USA's Forgotten Man: Charles Doolittle Walcott

Robert Guy Williams
for
History of Geology
April 2007


Introduction

Born in New York Mills, New York in 1850, was Charles Doolittle Walcott. His father had a mill for cotton, but he died when Charles was only two. "It is guessed that the widowed mother moved in with the grandparents" in Utica New York, and it is here that he went to school, from eight to eighteen, when he left school. He, like other boys of the time, gathered birds' eggs and butterflies, but these were soon destroyed. It was seeing the handle of a geologist's hammer in the basket of Col. E. Jewett, a geologist and the curator of the "New York State Cabinet"- the museum, who showed the boy his fossils that roused his interest in fossils (1). His interest in the fossils led him to meet Louis Agassiz at Harvard, to whom he sold some of his trilobites (1a). During the war, he worked on Rust's farm for the summer, and later came there to board and work. He married one of the Rust girls, Lura Ann Rust, who was unfortunately in ill health, and died a couple of years later (2, ibid p. 4).

Col. Jewett was a friend of the State Paleontologist of new York, James Hall. In 1876 Charles accompanied Hall as an unpaid assistant, but later got paid $50 a month. It was as this assistantship that Walcott finally was noticed. He became permanent Geological Assistant to the United States Geological Survey. On the Colorado Plateau, he measured a section from Cenozoic-Mesozoic border down to the Devonian, about two miles, Kanab Creek (3). Some of the work on the old Pioche-Panaca Road. Where this was, was finally discovered some hundred years later. He had worked there for three days, and found eleven species of trilobites. Some of his work was sought in 1933 to 1936, and it was finally found by Linda B. McCollum and Brian B. McCollum (4).

While he was still Hall's temporary assistant, he published on his own, one of the first publications of the presence of appendages in trilobites: “”Preliminary Notiice of Discovery of the Natatory and Brachial Appendages of Trilobites” (5).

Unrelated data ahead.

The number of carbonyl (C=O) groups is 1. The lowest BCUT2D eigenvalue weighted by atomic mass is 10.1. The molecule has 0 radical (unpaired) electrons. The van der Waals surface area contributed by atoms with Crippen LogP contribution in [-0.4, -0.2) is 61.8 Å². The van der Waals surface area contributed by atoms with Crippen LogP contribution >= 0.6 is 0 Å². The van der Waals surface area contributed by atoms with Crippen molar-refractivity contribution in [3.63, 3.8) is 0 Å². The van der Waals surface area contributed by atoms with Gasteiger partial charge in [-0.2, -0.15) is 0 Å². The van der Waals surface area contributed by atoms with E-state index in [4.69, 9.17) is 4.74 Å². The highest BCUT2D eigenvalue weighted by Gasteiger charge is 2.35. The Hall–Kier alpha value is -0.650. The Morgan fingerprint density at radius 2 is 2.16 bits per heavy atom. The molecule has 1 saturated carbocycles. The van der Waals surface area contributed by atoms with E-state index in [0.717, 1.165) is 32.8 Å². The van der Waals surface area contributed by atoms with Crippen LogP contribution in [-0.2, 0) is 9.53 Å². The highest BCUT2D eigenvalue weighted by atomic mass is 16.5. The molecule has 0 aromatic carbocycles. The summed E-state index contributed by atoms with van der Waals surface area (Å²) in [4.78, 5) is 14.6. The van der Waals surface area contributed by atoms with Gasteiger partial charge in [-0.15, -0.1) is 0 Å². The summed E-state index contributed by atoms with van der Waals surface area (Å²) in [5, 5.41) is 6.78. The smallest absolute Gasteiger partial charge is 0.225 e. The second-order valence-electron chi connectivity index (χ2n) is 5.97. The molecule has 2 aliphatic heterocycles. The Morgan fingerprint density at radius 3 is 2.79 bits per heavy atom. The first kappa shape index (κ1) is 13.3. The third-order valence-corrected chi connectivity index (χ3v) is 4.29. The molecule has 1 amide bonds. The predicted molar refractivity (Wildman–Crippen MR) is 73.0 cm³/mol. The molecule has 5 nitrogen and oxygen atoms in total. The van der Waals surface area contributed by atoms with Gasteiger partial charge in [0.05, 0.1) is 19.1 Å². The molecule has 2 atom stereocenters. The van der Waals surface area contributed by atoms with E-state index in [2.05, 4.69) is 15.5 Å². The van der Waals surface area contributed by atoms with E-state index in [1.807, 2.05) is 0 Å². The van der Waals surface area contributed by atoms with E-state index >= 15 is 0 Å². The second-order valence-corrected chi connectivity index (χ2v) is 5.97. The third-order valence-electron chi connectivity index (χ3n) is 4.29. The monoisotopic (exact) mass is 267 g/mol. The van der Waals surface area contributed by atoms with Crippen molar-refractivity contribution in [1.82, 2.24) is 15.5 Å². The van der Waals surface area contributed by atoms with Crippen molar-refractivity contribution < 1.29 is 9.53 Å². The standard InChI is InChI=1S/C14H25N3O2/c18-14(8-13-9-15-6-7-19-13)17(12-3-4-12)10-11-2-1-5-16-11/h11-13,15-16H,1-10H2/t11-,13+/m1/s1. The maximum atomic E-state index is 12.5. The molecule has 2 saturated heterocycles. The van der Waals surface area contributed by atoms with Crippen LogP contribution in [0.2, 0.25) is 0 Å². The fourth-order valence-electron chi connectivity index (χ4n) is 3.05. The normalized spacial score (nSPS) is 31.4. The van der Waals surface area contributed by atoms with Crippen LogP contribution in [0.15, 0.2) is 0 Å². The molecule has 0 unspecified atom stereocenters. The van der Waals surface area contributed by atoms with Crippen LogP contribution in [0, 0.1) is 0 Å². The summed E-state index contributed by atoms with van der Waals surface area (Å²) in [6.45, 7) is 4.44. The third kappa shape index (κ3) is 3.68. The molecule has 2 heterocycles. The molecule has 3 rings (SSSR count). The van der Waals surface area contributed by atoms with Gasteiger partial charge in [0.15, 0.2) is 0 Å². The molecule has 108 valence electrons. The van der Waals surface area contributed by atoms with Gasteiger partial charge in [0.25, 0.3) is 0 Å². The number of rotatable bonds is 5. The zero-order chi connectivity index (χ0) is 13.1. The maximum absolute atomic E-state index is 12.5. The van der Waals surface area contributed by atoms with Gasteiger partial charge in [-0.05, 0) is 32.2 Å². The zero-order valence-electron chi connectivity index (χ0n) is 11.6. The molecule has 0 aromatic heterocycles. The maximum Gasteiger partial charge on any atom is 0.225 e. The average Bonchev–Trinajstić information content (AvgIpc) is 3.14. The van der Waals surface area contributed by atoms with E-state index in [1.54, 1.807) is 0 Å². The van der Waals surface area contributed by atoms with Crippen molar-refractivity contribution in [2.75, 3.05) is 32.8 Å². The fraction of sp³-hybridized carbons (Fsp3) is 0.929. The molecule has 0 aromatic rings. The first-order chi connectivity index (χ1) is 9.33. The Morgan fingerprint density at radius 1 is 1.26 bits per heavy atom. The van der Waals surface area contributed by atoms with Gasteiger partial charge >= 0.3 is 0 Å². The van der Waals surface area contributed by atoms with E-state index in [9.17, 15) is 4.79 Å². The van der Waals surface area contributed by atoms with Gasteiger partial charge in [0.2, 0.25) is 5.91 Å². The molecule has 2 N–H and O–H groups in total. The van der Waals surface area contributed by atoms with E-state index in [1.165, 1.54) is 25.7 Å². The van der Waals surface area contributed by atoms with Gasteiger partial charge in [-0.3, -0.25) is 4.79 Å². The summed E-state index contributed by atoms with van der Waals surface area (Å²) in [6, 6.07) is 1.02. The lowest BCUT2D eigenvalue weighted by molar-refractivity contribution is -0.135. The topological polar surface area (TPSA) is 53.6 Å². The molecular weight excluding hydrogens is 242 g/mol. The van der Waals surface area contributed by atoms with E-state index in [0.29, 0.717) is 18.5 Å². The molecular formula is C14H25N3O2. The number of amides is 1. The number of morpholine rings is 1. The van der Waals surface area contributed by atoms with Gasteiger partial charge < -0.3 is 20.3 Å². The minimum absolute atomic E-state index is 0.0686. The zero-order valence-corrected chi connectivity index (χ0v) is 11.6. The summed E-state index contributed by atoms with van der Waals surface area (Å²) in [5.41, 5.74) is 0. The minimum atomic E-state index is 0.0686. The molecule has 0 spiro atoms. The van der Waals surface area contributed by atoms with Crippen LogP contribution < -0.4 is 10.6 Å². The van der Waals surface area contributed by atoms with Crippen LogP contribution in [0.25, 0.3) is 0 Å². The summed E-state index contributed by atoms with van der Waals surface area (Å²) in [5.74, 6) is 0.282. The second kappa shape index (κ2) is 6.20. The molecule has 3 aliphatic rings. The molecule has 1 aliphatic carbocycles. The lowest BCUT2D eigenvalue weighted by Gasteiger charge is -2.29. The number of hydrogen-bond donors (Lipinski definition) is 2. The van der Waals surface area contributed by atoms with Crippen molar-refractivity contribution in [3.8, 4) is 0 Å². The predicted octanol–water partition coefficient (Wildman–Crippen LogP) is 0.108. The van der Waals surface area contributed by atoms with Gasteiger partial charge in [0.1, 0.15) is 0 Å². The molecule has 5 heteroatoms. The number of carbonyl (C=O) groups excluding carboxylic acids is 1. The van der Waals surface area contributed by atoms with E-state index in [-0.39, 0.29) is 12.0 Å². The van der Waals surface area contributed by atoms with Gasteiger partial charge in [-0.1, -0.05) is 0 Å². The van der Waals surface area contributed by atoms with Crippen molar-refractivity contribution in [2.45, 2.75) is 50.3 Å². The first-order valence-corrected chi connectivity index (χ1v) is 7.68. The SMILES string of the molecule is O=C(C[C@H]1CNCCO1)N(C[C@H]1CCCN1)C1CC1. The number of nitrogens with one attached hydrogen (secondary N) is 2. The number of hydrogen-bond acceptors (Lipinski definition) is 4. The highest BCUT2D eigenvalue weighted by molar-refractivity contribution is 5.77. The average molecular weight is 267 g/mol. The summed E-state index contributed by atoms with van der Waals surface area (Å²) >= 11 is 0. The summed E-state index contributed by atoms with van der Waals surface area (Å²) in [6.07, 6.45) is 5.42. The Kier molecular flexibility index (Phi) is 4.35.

U.S. Geological Survey

In 1894, Walcott became the third director of the US Geological Survey, and served there for 13 years. As the director, John Wesley Powell did not get along with the Congress, it slashed the budget of the survey, and then it slashed Powell's. Walcott then became the director. In a couple of years, he had the organization running efficiently, and expanded its work on water resources, more topographical mapping, and the study of the national Forests (6). In 1902, he met Andrew Carnegie, and became one of the founders and incorporators of the Carnegie Institution in Washington, D.C. (6b).

Walcott was a visitor in England and Wales, in 1888. This was the time of the "Crucial visit in the resolution of the Taconic-Cambrian=Ordovician question." At this time, he spent seven weeks, attending the fourth Session of the International Congress of Geologists in London. Here, the discussions centred on Lower Paleozoic stratigraphical classifications and paleontology. His visit, with his colleagues, was mainly collecting Cambrian-Ordovician fossils during a three week field trip in Wales. The visit "cemented his belief in the recognition of Cambrian and Ordovician as strategical systems, in preference to the Taconic, of North American usage (6a).

"In 1902, his colleagues thought of Walcott as the third most important Geologist in America, (behind C.K. Gilbert and T.C. Chamberlin.see Yochelson 2001 (6d).

Smithsonian

In 1907, they made Walcott the fourth director of the Smithsonian Institution. Here, he was near the cradle of power, and got along well with everyone. He, and Helen Breese Stephens, were married in the 1888, when he was thirty-eight. (6b) Helen and Charles had four children. About 20 years later, they started to go to Canadian mountains, the first time to Mount Stephen B.C. and the next year, to Alberta. Helena Ridge, which is northeast of Castle Mountain, he named for his wife, who was killed in a train accident in Bridgeport Connecticut, in 1911 (6c).